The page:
What is it about midwinter that makes us especially keen on “traditions”? Is it because customs are comforting, when the weather and long nights tend to hamper one’s spirits?
About the Annual Party
Anyway, a while back, Sue and I started hosting an annual sauerbraten dinner for the clan. We started by having it on “the Saturday between Christmas and New Year’s,” thinking that it would be most convenient for out-of-town cousins and others who were visiting for the holidays.
But we’ve had a number of years, now, where Christmas and New Year’s fell on weekends, and our solution has been to serve the sauerbraten (and gravy, red cabbage, and potatoes) buffet-style at our New Year’s Eve party.
There are two problems with that, however: First, with all the other party prep and the mutzens, that was more work than we really wanted to do in one day. Second, who wants to eat a hearty beef dinner at a New Year’s Eve party? Our guests would snack on it throughout the evening, and yes, it was a challenge to keep at the correct temperature, etc. (With such light grazing, it was good for leftovers, however.)
But a dinner like this deserves to be “served” and eaten from real plates that rest on a table.
This year, I wanted to have it be a sit-down meal again, but finding time on a weekday between Christmas and New Year’s was challenging. So, long story short, we rescheduled it for later in January. Tomorrow—Sunday the 23rd.
But uh-oh! Now they’re predicting snow. So back to the drawing board; it’s postponed until Monday night. (They should have the streets cleared by then, huh?)
The meat is marinating now, and it can’t sit there forever. So, whether we have guests or not, we’re fixing our sauerbraten on Monday.
Sauerbraten isn’t something you just whip up on a lark; because the meat must be marinated for some days before you cook it, you have to plan for it. I started the meat marinating on Thursday for Sunday.
The marinade is what puts “der sauer” into the sauerbraten. It’s a truly distinctive blend of flavors, and the distinctiveness is one reason it’s such a powerful tradition. Grandma would always make a sauerbraten around Christmastime, and it was always an “event.”
When I was a kid, I didn’t care much for red meat. In fact, I still never crave it. But I remember Grandma’s sauerbraten—her house was the only place we ever had it. I’m sure it wasn’t my favorite thing, but I don’t remember hating it. It was tender enough, and the flavor was “weird,” and anyway, there were other foods being passed that I certainly did like. Mashed potatoes and green beans, for instance. But over time, it grew on me.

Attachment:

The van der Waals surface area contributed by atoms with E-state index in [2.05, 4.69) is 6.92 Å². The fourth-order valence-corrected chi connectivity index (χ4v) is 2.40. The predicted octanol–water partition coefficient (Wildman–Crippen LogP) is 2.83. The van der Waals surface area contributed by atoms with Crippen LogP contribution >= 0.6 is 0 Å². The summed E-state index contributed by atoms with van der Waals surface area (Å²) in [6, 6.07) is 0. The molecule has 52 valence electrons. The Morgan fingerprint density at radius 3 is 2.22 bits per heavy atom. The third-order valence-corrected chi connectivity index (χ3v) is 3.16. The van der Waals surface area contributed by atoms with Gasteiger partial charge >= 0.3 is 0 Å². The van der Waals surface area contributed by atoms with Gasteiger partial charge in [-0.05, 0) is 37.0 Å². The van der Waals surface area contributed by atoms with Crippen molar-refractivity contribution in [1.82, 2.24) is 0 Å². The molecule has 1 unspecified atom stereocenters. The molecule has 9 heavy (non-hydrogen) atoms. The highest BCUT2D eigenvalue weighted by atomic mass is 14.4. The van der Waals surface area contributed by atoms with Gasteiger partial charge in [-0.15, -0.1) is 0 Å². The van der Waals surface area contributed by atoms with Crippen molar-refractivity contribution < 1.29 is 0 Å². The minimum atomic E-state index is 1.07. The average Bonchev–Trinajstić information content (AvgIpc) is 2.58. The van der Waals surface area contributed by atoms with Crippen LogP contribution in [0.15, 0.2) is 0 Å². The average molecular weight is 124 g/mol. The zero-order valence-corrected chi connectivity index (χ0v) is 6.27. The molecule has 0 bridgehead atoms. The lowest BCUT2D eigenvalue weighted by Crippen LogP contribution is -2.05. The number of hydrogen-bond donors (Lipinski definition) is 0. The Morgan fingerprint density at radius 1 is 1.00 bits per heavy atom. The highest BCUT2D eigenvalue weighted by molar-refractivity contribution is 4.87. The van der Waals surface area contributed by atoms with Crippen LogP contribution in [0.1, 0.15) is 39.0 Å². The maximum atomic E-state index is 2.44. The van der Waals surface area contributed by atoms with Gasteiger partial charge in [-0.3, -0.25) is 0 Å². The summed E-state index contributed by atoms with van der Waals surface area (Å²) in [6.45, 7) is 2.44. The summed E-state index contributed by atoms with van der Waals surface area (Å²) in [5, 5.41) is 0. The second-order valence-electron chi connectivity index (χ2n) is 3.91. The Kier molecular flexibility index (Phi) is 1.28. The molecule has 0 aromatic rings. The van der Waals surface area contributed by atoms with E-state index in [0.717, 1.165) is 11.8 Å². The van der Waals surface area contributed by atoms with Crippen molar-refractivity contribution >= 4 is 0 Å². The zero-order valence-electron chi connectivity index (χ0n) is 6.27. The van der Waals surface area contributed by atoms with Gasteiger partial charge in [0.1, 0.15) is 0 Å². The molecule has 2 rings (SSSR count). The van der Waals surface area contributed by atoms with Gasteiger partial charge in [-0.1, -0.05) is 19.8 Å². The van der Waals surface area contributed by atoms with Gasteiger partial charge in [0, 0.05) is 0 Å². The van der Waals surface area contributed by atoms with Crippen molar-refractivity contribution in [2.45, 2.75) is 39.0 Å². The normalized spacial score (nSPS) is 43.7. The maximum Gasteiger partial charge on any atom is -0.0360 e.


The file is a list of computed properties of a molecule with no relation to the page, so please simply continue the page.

By the way, the same goes for cooked red cabbage—it certainly isn’t a “normal” food, but the “kid me” didn’t consider it “bad,” either. It was just one of those ethnic foods that only the people in your family eat, and go nuts over. (If you saw My Big Fat Greek Wedding, you get this.)
The first time I made sauerbraten—years after Grandma had made her last sauerbraten—I was shocked by the distinctive familiarity of the aroma as it was cooking. You know how certain scents can stop you dead in your tracks—like when it’s early fall, and you’re walking around outdoors, and for the first time in the season you catch the smell of a wood fire. I always feel a pang of nostalgia—even if for just a second.
Thus marinating and cooking a sauerbraten fills this old house with a scent we all associate with bygone days, warmth and conversation and laughter on a winter night.
And . . . because the scent lingers in the house for some weeks after the dinner, each time we step in the door, it reawakens that sense, that diffuse memory of the past.
Starting the Marinade
Here’s what I did Thursday night. First, you combine the ingredients for the liquid part of the marinade: water, apple cider vinegar (come on; Grandma didn’t use wine vinegar, and wine itself was for drinking!), brown sugar, bay leaves, cloves, and other seasonings. (Some people use juniper berries, but I never have. And if I add other secret ingredients, I’ll never tell.) Boil it for ten minutes, stirring occasionally, then let it cool.
Meanwhile, chop up the “veggies” part of the marinade: celery tops, carrots, onions, and some garlic. No, I’m not giving you quantities. You can find other recipes online to start you off.
Also, trim the extraneous fat from your boneless beef chuck roast. I figure a half pound of meat per person, but I also get more so we have leftovers. (Ever had a sauerbraten-and-red-cabbage sandwich? On rye? It’s awesome!) In your grocery cart, it will look like a ton of meat, but it will shrink as it cooks.
(Whenever I make my “sauerbraten” trip to the grocery store and buy eight or ten pounds of beef, my usual quip to the cashier is, “We’re vegetarians. We’re falling off the wagon big-time.” It always draws a laugh.)
The next part is easy: put the meat into big plastic bags (gallon-size zip-bags are perfect), push the veggies all around the meat to allow for circulation of marinade, and pour the cooled marinade over. Seal; massage; then stick into the refrigerator. (I put my bagged sauerbratens into a big plastic Tupperware container so our butter doesn’t start smelling sauerbratenny.)
Visit the meat occasionally during the three to five marinating days, and massage and turn it to get the flavor rubbed in real good.
And yes, by this time, your house will already start smelling like Germany!